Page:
November 2nd, 2012
The month of October was a very memorable one for Bears cornerback Charles Tillman, who made a difference on the football field as well as in the community.
Tillman was named NFC defensive player of the month after helping lead the Bears to a 4-0 record by returning two interceptions for touchdowns and limiting Lions Pro Bowl receiver Calvin Johnson to three receptions for a season-low 34 yards.
“If you don’t have athletic ability, you don’t have a chance,”said coach Lovie Smith. “From there it’s experience, know-how, working hard and just constantly improving your craft. All those things are what Charles Tillman is about.”
Tillman’s touchdowns came on returns of 25 yards in Dallas and 36 yards in Jacksonville in back-to-back games, earning him NFC defensive player of the week honors after both contests.
“We’ve said it for quite a while here: He’s a special player, and everybody’s starting to see it right now,” said defensive coordinator Rod Marinelli.
Selected by the Bears in the second round of the 2003 draft out of Louisiana Lafayette, Tillman is now the franchise’s all-time leader with eight defensive touchdowns.
“He gets better every single year,” said middle linebacker Brian Urlacher. “He’s always gone after the football. He’s perfect for our defense. He’s a big corner for cover-two, and he’s a good ‘man’ corner. He’s over the top, and he can tackle. Our corners have to tackle, and he can do that.”
Tillman has also been making an impact off the field on behalf of his Cornerstone Foundation. He returned home to Fort Hood, Texas, Oct. 11 to deliver a “Charles Tillman Locker” filled with portable DVD players and DVDs to patients at the Darnall Army Medical Center.
Tillman has previously donated lockers to chronically and critically ill children and their families, providing them with access to iPads, notebook computers, DVD players, portable PlayStation game systems and other electronic handheld games to pass time during recovery and treatment.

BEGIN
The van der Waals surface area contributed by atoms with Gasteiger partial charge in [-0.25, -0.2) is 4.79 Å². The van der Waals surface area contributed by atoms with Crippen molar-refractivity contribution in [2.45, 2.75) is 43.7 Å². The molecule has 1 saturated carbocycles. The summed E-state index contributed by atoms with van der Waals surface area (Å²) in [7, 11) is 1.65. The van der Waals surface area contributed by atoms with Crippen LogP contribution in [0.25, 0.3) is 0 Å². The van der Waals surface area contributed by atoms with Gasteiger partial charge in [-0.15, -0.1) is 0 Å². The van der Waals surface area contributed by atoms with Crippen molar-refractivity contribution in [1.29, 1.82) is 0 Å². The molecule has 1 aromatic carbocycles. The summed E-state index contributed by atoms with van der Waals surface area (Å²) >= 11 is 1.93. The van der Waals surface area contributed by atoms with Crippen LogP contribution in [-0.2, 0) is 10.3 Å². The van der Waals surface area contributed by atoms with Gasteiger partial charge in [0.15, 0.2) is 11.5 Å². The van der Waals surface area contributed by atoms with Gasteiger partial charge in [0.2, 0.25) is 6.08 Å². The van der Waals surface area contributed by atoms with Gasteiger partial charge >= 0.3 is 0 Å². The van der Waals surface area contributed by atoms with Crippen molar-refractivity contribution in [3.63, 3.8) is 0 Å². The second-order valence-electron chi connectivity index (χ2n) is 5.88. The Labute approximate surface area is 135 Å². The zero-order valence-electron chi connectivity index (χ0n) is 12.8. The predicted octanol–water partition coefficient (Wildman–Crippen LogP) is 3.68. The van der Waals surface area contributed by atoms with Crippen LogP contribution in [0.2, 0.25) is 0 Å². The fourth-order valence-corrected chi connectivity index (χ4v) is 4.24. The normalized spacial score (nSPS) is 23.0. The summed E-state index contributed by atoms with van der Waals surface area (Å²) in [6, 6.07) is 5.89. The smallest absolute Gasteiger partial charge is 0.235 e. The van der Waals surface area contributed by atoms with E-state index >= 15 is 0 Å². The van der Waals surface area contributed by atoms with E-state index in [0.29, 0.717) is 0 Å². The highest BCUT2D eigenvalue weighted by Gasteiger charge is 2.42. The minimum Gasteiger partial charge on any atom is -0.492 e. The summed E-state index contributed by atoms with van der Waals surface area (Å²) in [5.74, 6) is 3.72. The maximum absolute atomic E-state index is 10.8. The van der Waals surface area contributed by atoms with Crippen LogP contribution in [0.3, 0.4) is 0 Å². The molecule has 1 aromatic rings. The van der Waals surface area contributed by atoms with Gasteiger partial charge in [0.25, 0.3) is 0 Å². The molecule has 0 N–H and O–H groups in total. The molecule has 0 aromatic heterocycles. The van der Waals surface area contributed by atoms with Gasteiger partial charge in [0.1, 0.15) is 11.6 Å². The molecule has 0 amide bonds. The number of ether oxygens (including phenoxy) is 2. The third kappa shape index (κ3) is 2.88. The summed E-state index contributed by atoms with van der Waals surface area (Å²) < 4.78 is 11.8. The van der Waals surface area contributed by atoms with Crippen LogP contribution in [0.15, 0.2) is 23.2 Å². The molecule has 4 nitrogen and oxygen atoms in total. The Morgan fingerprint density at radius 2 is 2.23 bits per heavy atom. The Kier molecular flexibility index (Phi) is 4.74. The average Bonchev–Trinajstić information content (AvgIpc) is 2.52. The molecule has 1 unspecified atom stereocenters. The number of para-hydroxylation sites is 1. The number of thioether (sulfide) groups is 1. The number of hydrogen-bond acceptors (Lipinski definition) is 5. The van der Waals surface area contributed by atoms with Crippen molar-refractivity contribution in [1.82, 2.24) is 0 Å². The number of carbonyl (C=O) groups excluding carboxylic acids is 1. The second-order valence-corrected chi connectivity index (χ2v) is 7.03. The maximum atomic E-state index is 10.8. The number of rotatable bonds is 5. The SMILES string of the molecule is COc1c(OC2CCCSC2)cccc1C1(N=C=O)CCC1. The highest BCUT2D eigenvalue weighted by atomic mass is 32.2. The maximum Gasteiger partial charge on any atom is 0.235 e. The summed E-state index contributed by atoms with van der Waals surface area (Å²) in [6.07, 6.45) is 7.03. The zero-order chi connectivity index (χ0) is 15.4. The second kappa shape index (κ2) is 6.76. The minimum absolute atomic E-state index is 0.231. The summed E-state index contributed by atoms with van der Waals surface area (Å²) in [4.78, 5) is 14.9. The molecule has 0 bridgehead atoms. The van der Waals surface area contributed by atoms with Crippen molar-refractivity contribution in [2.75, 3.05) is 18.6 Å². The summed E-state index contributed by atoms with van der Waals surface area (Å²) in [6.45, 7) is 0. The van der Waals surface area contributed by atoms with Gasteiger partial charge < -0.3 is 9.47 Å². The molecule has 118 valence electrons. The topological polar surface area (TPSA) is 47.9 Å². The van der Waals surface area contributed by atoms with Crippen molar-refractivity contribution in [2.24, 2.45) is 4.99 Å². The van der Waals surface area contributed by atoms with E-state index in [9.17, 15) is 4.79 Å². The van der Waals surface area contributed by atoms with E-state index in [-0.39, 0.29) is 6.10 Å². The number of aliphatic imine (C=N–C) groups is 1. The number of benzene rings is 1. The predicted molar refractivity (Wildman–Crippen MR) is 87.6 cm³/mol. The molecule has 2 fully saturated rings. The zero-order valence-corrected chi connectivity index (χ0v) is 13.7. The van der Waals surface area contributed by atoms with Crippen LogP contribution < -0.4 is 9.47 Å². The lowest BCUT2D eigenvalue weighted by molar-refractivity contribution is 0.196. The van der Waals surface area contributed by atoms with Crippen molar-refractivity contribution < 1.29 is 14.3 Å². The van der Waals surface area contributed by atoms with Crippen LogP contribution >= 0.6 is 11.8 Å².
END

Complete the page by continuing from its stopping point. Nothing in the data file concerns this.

On Oct. 29, Tillman hosted a Cornerstone Foundation benefit at Morton’s The Steakhouse in Northbrook that featured hors d’oeuvres, a four-course menu and fine wine.
Tillman was just as busy on the field, tying Donnell Woolford for the most career picks by a Bears cornerback with 32, the third most overall in franchise history behind safeties Gary Fencik (38) and Richie Petitbon (37).
Tillman didn’t have an interception against the Lions, but may have played his best game to date by containing Johnson in a 13-7 win at Soldier Field.
Bears receiver Brandon Marshall was impressed with the effort, saying: “When you see Charles work, it’s like art. The way he played the fades in the red zone, just his body position on certain routes, breaking up slants, it was just art in the making.”
Tillman has also perfected the art of stripping the ball from opponents; his 32 forced fumbles are the most by an NFL defensive back since he entered the league.
Asked if he’s ever coached a player who was as proficient at stripping the ball, Marinelli said: “No, never ever. I don’t know if there’s ever been anybody in the league like that, that good at it. I mean he does it every day, and they’re holding the ball tight. It’s awesome what he can do.”
Tillman has joined former Eagles and Broncos safety Brian Dawkins as the only players since 1991 to have at least 30 interceptions and 30 forced fumbles.
“[Tillman] is such a talented player,” said linebacker Lance Briggs. “The things he is able to do, I think for many years people have kind of taken it for granted. Some of the attention has gone to a lot of different cornerbacks, but Peanut’s consistency has always been there.
“I think it’s great that more people are noticing it. He has done some things in the NFL that no one has ever done before and people will try to mimic years after.”